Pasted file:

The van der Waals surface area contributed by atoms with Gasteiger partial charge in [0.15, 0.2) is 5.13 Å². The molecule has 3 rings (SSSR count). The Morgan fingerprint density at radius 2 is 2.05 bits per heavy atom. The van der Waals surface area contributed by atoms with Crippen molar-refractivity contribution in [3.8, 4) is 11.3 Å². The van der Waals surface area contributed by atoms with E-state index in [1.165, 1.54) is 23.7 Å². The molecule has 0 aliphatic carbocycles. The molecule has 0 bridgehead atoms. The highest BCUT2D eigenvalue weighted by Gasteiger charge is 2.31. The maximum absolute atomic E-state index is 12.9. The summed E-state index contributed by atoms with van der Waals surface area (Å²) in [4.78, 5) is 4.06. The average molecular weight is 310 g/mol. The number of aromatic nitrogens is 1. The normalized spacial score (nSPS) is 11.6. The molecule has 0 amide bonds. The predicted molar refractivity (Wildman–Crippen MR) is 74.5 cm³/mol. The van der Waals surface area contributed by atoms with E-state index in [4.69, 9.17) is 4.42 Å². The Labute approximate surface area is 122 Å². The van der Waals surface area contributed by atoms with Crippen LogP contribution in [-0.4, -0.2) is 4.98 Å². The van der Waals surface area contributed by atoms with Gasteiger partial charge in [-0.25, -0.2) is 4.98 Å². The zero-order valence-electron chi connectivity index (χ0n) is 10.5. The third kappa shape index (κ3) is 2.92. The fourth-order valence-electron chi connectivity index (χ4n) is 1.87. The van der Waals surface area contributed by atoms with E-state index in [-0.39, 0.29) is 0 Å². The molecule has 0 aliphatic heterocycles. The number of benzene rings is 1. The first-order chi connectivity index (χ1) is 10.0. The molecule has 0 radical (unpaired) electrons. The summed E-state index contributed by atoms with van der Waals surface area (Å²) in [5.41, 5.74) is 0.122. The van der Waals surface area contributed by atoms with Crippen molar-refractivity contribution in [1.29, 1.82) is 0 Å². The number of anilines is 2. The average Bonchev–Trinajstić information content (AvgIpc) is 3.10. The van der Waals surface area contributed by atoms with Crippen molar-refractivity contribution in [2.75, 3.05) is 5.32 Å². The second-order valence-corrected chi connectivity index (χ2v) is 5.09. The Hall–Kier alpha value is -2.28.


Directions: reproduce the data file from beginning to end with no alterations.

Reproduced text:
The van der Waals surface area contributed by atoms with Gasteiger partial charge in [0.15, 0.2) is 5.13 Å². The molecule has 3 rings (SSSR count). The Morgan fingerprint density at radius 2 is 2.05 bits per heavy atom. The van der Waals surface area contributed by atoms with Crippen molar-refractivity contribution in [3.8, 4) is 11.3 Å². The van der Waals surface area contributed by atoms with E-state index in [1.165, 1.54) is 23.7 Å². The molecule has 0 aliphatic carbocycles. The molecule has 0 bridgehead atoms. The highest BCUT2D eigenvalue weighted by Gasteiger charge is 2.31. The maximum absolute atomic E-state index is 12.9. The summed E-state index contributed by atoms with van der Waals surface area (Å²) in [4.78, 5) is 4.06. The average molecular weight is 310 g/mol. The number of aromatic nitrogens is 1. The normalized spacial score (nSPS) is 11.6. The molecule has 0 amide bonds. The predicted molar refractivity (Wildman–Crippen MR) is 74.5 cm³/mol. The van der Waals surface area contributed by atoms with E-state index in [4.69, 9.17) is 4.42 Å². The Labute approximate surface area is 122 Å². The van der Waals surface area contributed by atoms with Crippen LogP contribution in [-0.4, -0.2) is 4.98 Å². The van der Waals surface area contributed by atoms with Gasteiger partial charge in [-0.25, -0.2) is 4.98 Å². The zero-order valence-electron chi connectivity index (χ0n) is 10.5. The third kappa shape index (κ3) is 2.92. The fourth-order valence-electron chi connectivity index (χ4n) is 1.87. The van der Waals surface area contributed by atoms with E-state index in [-0.39, 0.29) is 0 Å². The molecule has 0 aliphatic heterocycles. The number of benzene rings is 1. The first-order chi connectivity index (χ1) is 10.0. The molecule has 0 radical (unpaired) electrons. The summed E-state index contributed by atoms with van der Waals surface area (Å²) in [5.41, 5.74) is 0.122. The van der Waals surface area contributed by atoms with Crippen molar-refractivity contribution in [1.29, 1.82) is 0 Å². The number of anilines is 2. The average Bonchev–Trinajstić information content (AvgIpc) is 3.10. The van der Waals surface area contributed by atoms with Crippen molar-refractivity contribution in [2.75, 3.05) is 5.32 Å². The second-order valence-corrected chi connectivity index (χ2v) is 5.09. The Hall–Kier alpha value is -2.28.